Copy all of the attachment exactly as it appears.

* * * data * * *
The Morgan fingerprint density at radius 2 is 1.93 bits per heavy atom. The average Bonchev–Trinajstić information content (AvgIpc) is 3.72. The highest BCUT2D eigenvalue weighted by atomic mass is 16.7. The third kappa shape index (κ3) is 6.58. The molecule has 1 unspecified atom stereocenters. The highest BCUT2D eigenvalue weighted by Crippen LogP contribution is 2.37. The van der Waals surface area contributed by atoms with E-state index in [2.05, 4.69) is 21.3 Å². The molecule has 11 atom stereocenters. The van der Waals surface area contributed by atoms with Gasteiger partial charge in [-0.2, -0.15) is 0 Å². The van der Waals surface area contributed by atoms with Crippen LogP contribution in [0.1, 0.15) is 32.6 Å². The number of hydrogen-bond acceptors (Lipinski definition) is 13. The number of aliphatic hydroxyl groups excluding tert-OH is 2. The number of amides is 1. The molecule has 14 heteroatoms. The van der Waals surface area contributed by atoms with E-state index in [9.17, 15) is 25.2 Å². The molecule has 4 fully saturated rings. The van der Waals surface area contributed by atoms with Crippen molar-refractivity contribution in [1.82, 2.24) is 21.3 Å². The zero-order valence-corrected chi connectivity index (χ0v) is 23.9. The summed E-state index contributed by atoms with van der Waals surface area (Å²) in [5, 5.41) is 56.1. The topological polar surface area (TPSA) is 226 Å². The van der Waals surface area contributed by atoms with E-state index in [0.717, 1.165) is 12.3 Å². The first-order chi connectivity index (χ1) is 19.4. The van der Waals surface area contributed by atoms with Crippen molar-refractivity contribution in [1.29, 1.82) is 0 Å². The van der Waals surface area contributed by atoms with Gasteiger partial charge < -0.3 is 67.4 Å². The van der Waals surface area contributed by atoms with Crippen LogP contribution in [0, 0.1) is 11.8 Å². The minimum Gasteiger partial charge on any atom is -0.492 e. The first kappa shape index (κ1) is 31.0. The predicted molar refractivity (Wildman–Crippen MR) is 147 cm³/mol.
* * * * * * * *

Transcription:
The Morgan fingerprint density at radius 2 is 1.93 bits per heavy atom. The average Bonchev–Trinajstić information content (AvgIpc) is 3.72. The highest BCUT2D eigenvalue weighted by atomic mass is 16.7. The third kappa shape index (κ3) is 6.58. The molecule has 1 unspecified atom stereocenters. The highest BCUT2D eigenvalue weighted by Crippen LogP contribution is 2.37. The van der Waals surface area contributed by atoms with E-state index in [2.05, 4.69) is 21.3 Å². The molecule has 11 atom stereocenters. The van der Waals surface area contributed by atoms with Gasteiger partial charge in [-0.2, -0.15) is 0 Å². The van der Waals surface area contributed by atoms with Crippen LogP contribution in [0.1, 0.15) is 32.6 Å². The number of hydrogen-bond acceptors (Lipinski definition) is 13. The number of aliphatic hydroxyl groups excluding tert-OH is 2. The number of amides is 1. The molecule has 14 heteroatoms. The van der Waals surface area contributed by atoms with E-state index in [9.17, 15) is 25.2 Å². The molecule has 4 fully saturated rings. The van der Waals surface area contributed by atoms with Crippen molar-refractivity contribution in [1.82, 2.24) is 21.3 Å². The zero-order valence-corrected chi connectivity index (χ0v) is 23.9. The summed E-state index contributed by atoms with van der Waals surface area (Å²) in [5, 5.41) is 56.1. The topological polar surface area (TPSA) is 226 Å². The van der Waals surface area contributed by atoms with E-state index in [0.717, 1.165) is 12.3 Å². The first-order chi connectivity index (χ1) is 19.4. The van der Waals surface area contributed by atoms with Crippen molar-refractivity contribution in [1.29, 1.82) is 0 Å². The van der Waals surface area contributed by atoms with Gasteiger partial charge < -0.3 is 67.4 Å². The van der Waals surface area contributed by atoms with Crippen LogP contribution in [0, 0.1) is 11.8 Å². The minimum Gasteiger partial charge on any atom is -0.492 e. The first kappa shape index (κ1) is 31.0. The predicted molar refractivity (Wildman–Crippen MR) is 147 cm³/mol.